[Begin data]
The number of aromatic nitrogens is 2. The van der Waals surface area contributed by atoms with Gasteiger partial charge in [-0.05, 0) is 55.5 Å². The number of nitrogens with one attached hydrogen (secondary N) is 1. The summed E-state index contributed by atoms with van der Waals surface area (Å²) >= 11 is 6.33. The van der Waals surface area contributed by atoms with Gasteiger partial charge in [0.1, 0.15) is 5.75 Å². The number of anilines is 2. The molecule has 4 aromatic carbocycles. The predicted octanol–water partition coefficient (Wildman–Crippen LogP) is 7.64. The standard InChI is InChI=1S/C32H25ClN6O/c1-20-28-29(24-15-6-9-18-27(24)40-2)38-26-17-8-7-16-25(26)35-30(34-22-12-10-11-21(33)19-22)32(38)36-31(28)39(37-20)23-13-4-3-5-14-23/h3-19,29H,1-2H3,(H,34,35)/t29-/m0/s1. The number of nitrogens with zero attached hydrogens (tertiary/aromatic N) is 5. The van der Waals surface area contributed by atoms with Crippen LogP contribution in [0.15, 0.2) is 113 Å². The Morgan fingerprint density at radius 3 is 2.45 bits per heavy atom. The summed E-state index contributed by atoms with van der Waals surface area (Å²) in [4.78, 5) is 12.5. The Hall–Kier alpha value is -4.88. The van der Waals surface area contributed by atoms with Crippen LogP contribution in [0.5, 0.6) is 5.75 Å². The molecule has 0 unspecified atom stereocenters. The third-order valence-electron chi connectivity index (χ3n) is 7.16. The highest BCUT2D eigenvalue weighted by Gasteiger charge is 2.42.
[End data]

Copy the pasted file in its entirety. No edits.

The number of aromatic nitrogens is 2. The van der Waals surface area contributed by atoms with Gasteiger partial charge in [-0.05, 0) is 55.5 Å². The number of nitrogens with one attached hydrogen (secondary N) is 1. The summed E-state index contributed by atoms with van der Waals surface area (Å²) >= 11 is 6.33. The van der Waals surface area contributed by atoms with Gasteiger partial charge in [0.1, 0.15) is 5.75 Å². The number of anilines is 2. The molecule has 4 aromatic carbocycles. The predicted octanol–water partition coefficient (Wildman–Crippen LogP) is 7.64. The standard InChI is InChI=1S/C32H25ClN6O/c1-20-28-29(24-15-6-9-18-27(24)40-2)38-26-17-8-7-16-25(26)35-30(34-22-12-10-11-21(33)19-22)32(38)36-31(28)39(37-20)23-13-4-3-5-14-23/h3-19,29H,1-2H3,(H,34,35)/t29-/m0/s1. The number of nitrogens with zero attached hydrogens (tertiary/aromatic N) is 5. The van der Waals surface area contributed by atoms with Crippen LogP contribution in [0.15, 0.2) is 113 Å². The Morgan fingerprint density at radius 3 is 2.45 bits per heavy atom. The summed E-state index contributed by atoms with van der Waals surface area (Å²) in [4.78, 5) is 12.5. The Hall–Kier alpha value is -4.88. The van der Waals surface area contributed by atoms with Crippen LogP contribution in [0.5, 0.6) is 5.75 Å². The molecule has 0 unspecified atom stereocenters. The third-order valence-electron chi connectivity index (χ3n) is 7.16. The highest BCUT2D eigenvalue weighted by Gasteiger charge is 2.42.